You often record at home using your home studio; other musicians will often send their tracks digitally. Was that the method that you used on this album as well?

Yes, but it’s part of it. Some of it was done on location in different studios with different people, but I did quite a lot of it at home but then I did get a lot of facilities as well to record other people. For instance, Malik Mansurov from Azerbaijan was recording in Budapest. Some stuff was recorded in Miami; Nick D’Virgilio was recording there. Many people sent in their stuff, but sometimes I went to them. So, yes … it’s a bit like making a movie on location. But sometimes you don’t even have to visit that location, of course. The “second camera unit” is out there. We file share, but we also have conversations face-to-face.

Time was, musicians would all show up in a studio together and work on an album; do you think those days are pretty well gone for good now?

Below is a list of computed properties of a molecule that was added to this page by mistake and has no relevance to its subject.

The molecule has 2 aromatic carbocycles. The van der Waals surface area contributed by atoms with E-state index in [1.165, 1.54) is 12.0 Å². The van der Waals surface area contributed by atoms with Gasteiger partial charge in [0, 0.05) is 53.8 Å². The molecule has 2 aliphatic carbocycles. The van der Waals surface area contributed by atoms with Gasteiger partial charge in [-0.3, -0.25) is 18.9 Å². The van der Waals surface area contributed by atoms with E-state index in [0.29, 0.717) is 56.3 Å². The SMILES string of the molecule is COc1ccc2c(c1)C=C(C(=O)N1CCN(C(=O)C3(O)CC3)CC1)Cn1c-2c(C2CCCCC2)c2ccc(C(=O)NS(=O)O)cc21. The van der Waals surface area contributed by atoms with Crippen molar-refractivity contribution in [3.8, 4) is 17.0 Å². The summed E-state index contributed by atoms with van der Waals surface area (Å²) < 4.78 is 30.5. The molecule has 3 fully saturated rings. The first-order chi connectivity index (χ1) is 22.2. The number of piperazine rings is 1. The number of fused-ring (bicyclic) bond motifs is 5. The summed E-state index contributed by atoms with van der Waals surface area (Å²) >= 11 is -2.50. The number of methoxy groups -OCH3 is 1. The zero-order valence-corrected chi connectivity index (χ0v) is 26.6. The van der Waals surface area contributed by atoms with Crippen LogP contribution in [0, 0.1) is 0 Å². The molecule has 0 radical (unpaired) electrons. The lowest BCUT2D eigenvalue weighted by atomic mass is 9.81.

No, I don’t think so. I think bands still function like that, but technology affords you the facility of being able to work face-to-face yet remotely. It means that people get their parts right, and then they send you something that they’re happy with instead of people interfering with each other’s performances before the other guy really knows the song. So you have a chance to perfect it, to send someone something that’s in time and in tune with the song.NightSirenAlbumCover

I’m a big fan of Nick D’Virgilio’s work back when he was with Spock’s Beard. How did you come to know of his work and bring him into the project?